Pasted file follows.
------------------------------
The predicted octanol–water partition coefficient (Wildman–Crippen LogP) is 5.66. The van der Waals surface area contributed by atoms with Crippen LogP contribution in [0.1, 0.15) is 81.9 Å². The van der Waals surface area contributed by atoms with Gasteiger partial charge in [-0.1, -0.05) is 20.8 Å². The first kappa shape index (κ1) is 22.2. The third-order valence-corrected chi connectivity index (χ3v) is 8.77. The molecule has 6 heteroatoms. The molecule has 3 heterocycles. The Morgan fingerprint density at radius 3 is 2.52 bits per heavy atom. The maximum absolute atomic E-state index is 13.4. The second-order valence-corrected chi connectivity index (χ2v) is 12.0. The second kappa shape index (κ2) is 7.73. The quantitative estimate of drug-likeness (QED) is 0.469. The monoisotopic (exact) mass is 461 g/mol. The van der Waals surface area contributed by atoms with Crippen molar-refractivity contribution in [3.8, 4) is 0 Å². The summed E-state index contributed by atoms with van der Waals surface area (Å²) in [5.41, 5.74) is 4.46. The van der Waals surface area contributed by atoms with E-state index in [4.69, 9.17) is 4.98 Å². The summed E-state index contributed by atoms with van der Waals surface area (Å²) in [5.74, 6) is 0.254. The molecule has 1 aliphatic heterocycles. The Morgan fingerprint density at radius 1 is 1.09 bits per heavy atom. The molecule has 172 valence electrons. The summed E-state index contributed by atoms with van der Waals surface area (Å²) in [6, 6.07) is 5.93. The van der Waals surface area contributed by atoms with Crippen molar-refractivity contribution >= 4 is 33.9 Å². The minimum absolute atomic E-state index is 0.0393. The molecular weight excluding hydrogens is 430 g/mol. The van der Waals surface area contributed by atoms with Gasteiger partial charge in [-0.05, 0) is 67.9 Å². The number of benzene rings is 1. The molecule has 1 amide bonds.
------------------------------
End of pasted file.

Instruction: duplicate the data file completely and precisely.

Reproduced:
The predicted octanol–water partition coefficient (Wildman–Crippen LogP) is 5.66. The van der Waals surface area contributed by atoms with Crippen LogP contribution in [0.1, 0.15) is 81.9 Å². The van der Waals surface area contributed by atoms with Gasteiger partial charge in [-0.1, -0.05) is 20.8 Å². The first kappa shape index (κ1) is 22.2. The third-order valence-corrected chi connectivity index (χ3v) is 8.77. The molecule has 6 heteroatoms. The molecule has 3 heterocycles. The Morgan fingerprint density at radius 3 is 2.52 bits per heavy atom. The maximum absolute atomic E-state index is 13.4. The second-order valence-corrected chi connectivity index (χ2v) is 12.0. The second kappa shape index (κ2) is 7.73. The quantitative estimate of drug-likeness (QED) is 0.469. The monoisotopic (exact) mass is 461 g/mol. The van der Waals surface area contributed by atoms with Crippen molar-refractivity contribution in [3.8, 4) is 0 Å². The summed E-state index contributed by atoms with van der Waals surface area (Å²) in [5.41, 5.74) is 4.46. The van der Waals surface area contributed by atoms with E-state index in [4.69, 9.17) is 4.98 Å². The summed E-state index contributed by atoms with van der Waals surface area (Å²) in [5.74, 6) is 0.254. The molecule has 1 aliphatic heterocycles. The Morgan fingerprint density at radius 1 is 1.09 bits per heavy atom. The molecule has 172 valence electrons. The summed E-state index contributed by atoms with van der Waals surface area (Å²) in [6, 6.07) is 5.93. The van der Waals surface area contributed by atoms with Crippen molar-refractivity contribution >= 4 is 33.9 Å². The minimum absolute atomic E-state index is 0.0393. The molecular weight excluding hydrogens is 430 g/mol. The van der Waals surface area contributed by atoms with Gasteiger partial charge in [-0.05, 0) is 67.9 Å². The number of benzene rings is 1. The molecule has 1 amide bonds.